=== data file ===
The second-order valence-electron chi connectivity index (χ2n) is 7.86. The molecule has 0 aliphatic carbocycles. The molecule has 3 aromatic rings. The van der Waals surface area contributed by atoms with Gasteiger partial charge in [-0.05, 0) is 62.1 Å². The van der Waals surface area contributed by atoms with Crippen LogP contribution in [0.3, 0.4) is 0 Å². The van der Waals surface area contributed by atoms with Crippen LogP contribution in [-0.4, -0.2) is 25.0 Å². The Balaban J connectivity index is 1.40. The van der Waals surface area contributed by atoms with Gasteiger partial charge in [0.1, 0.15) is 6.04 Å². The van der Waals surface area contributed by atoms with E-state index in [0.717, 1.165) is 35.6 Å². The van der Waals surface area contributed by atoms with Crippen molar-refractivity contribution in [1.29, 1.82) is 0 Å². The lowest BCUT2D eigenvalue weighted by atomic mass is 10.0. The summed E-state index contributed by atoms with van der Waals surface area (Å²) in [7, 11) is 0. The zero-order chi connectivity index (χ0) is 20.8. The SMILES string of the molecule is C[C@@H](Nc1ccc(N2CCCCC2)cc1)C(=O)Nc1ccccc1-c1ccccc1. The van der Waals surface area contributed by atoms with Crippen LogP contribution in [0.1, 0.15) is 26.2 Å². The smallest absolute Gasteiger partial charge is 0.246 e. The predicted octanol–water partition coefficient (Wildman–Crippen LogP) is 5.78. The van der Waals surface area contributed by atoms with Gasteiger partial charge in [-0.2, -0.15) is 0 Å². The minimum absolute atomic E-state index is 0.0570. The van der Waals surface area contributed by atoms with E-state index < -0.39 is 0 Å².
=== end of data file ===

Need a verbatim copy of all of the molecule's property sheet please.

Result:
The second-order valence-electron chi connectivity index (χ2n) is 7.86. The molecule has 0 aliphatic carbocycles. The molecule has 3 aromatic rings. The van der Waals surface area contributed by atoms with Gasteiger partial charge in [-0.05, 0) is 62.1 Å². The van der Waals surface area contributed by atoms with Crippen LogP contribution in [0.3, 0.4) is 0 Å². The van der Waals surface area contributed by atoms with Crippen LogP contribution in [-0.4, -0.2) is 25.0 Å². The Balaban J connectivity index is 1.40. The van der Waals surface area contributed by atoms with Gasteiger partial charge in [0.1, 0.15) is 6.04 Å². The van der Waals surface area contributed by atoms with E-state index in [0.717, 1.165) is 35.6 Å². The van der Waals surface area contributed by atoms with Crippen molar-refractivity contribution in [1.29, 1.82) is 0 Å². The lowest BCUT2D eigenvalue weighted by atomic mass is 10.0. The summed E-state index contributed by atoms with van der Waals surface area (Å²) in [7, 11) is 0. The zero-order chi connectivity index (χ0) is 20.8. The SMILES string of the molecule is C[C@@H](Nc1ccc(N2CCCCC2)cc1)C(=O)Nc1ccccc1-c1ccccc1. The van der Waals surface area contributed by atoms with Crippen LogP contribution in [0.1, 0.15) is 26.2 Å². The smallest absolute Gasteiger partial charge is 0.246 e. The predicted octanol–water partition coefficient (Wildman–Crippen LogP) is 5.78. The van der Waals surface area contributed by atoms with Gasteiger partial charge in [-0.2, -0.15) is 0 Å². The minimum absolute atomic E-state index is 0.0570. The van der Waals surface area contributed by atoms with E-state index < -0.39 is 0 Å².